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Caught in the Act

Molecular probes for imaging in live animals

By | November 1, 2017

VISUALIZING REACTIVE OXYGEN MOLECULES: To detect endogenous hydrogen peroxide in live animals, Kanyi Pu and colleagues constructed a chemiluminescent probe tucked inside a semiconducting polymer nanoparticle (SPN). The yellow cylinders denote the substrate, and the red pyramid denotes a dye that allows the probe to emit in the near-infrared range (below). The scientists tested the probe in a mouse model of neuroinflammation?(above). From left to right, the images show mice treated with saline, lipopolysaccharide alone, which causes inflammation, or lipopolysaccharide with glutathione, which abates the injury. The probe lights up to mark peroxide levels in inflamed brain tissues.ACS NANO, 10:6400-09, 2016

The ability to peer at molecular processes as they unfold in vivo can deliver invaluable insights to researchers. Molecules that shuttle through living cells are often vital biomarkers of disease conditions, and capturing tiny quantitative changes in their levels is an essential part of diagnosis in the era of precision medicine. What’s more, dynamic monitoring of physiological changes can also help track and adjust drug treatments during preclinical studies.

In order to get a bead on key molecules that signal disruptions in regular cell functions, scientists need to cast a wide net. MRI, PET, and CT imaging are useful tools to visualize and measure cellular processes, but they are vastly more expensive than light-based imaging techniques.

A variety of fluorescent probes are available to detect specific molecules and monitor their activities. But optical imaging in living animals has mostly been limited to the study of skin, eyes, surface vessels, and epithelial tissues accessible to visible light. In recent years, however, investigators have been developing probes that work in the near-infrared range—longer wavelengths  that allow visibility into deeper tissue layers. The Scientist spoke with some of these researchers about how they designed noninvasive probes to capture real-time, in situ changes in living animals.

Radical Vision

Target: Hydrogen peroxide

Researcher: Kanyi Pu, Associate Professor, Nanyang Technological University, Singapore

Problem: Reactive oxygen species act as essential signaling molecules at low concentrations, but free radicals wreak havoc when their levels shoot up in tumors and inflamed tissues. Several probes measure hydrogen peroxide (H2O2) levels in cell culture, but they are obscured by autofluorescence when used in vivo. Current probes designed for live imaging rely on small-molecule dyes that are unstable in the presence of hypochlorite and hydroxyl radicals, which are highly reactive. “Detecting peroxide in living animals is challenging, and you need to have a sensitive probe with the ability to pass through thick tissues,” Pu says.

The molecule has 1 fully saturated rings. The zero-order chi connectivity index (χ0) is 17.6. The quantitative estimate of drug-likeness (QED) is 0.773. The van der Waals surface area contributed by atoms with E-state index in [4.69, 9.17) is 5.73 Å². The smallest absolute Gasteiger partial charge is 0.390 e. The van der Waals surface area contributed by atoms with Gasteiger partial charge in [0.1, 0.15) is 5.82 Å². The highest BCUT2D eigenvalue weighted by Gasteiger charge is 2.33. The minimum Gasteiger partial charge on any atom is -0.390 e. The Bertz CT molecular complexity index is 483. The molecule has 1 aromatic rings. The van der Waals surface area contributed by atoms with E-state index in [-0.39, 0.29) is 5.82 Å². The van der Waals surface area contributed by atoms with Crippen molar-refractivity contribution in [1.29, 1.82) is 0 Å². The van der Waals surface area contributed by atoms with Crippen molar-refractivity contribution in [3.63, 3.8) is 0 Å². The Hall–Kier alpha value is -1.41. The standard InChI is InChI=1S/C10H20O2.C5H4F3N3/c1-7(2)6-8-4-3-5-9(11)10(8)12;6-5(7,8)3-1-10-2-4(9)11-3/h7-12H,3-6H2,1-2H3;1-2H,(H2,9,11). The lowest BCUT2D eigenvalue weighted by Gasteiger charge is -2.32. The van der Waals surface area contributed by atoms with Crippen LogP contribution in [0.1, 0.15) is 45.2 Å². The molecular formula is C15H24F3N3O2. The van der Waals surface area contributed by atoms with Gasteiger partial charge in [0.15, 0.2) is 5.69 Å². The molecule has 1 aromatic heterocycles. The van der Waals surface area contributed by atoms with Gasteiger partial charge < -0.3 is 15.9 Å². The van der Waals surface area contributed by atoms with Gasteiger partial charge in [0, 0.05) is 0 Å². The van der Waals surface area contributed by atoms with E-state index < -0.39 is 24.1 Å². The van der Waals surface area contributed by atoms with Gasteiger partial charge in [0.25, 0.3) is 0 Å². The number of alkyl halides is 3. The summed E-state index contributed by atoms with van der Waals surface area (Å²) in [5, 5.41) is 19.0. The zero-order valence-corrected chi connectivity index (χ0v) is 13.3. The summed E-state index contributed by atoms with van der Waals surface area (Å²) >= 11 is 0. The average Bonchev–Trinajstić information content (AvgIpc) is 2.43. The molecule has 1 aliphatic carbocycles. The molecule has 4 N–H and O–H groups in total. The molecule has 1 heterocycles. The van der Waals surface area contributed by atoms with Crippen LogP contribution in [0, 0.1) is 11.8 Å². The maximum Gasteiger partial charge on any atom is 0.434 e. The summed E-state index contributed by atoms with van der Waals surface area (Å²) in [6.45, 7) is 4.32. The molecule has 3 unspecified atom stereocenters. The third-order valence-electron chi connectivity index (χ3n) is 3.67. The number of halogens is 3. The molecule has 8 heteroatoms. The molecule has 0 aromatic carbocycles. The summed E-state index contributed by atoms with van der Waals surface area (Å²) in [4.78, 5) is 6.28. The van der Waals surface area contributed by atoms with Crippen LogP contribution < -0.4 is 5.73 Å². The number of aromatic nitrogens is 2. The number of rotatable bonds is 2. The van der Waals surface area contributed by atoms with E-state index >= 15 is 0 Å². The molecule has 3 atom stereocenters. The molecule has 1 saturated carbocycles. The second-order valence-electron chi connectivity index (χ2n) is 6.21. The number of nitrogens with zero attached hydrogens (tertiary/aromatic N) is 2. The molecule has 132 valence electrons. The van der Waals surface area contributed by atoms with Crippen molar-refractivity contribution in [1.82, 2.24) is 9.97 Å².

Solution: Pu and colleagues developed a chemiluminescent probe that detects peroxide at levels as low as 5 nM (normal in vivo levels of H2O2 are closer to 100 nM). The probe relies on a reaction between H2O2 and peroxalate to chemically excite a luminescent reporter, eliminating the need for external light excitation, which in turn eliminates autofluorescence. “This design kind of minimizes the tissue penetration problem, and sensitivity is higher when you don’t need any external light source,” says Pu.

The probe sits inside semiconducting nanoparticles that are stable in the presence of free radicals, and it emits in the near-infrared range, which allows the emitted light to be detected even through the skull (ACS Nano, 10:6400-09, 2016).
Limitations: The probe’s current iteration can’t reliably home in on the tissue of interest. The best way to ensure that the nanoparticles accumulate in a specific location is to inject them directly into the right spot.

Future Plans: Pu and colleagues are working on targeting strategies and are trying to reduce the probe size to ensure better accumulation and biodistribution.

Expert Tip: The probe is more stable than others out there, but for best performance, stick with fresh preparations, Pu says. “If you leave it out for one day, many substrates get consumed,” he adds. Purge the buffer with nitrogen, dissolve the freeze-dried probe in it, and use immediately.

Litmus Test

LIGHT IN, SOUND OUT: The schematic illustrates a mechanism for sensing pH changes related to inflammation. When a tissue of interest is targeted with two lasers of different wavelengths, part of the light energy gets converted into heat, leading to tissue expansion. The resulting ultrasound waves emitted by the tissue allow tissue probing at much deeper levels. When the specially designed probe detects a pH change from neutral to acidic, the signal goes green; as the pH increases, the signal turns red. This mouse tumor tissue (bottom) shows regions of varying pH.COURTESY KANYI PU

Target: pH

Researcher: Kanyi Pu, Associate Professor, Nanyang Technological University, Singapore

Problem: pH is a physiological index that remains near neutral under normal conditions. In inflammation-related diseases, however, the tissue environment turns acidic. “If you can map the pH in disease, it can help to do better drug screening,” Pu says, explaining that knowledge about the pH environment is useful for drug design. But most current probes designed to measure pH are based on fluorescence, which is often hampered by strong light scattering and tissue auto?uorescence.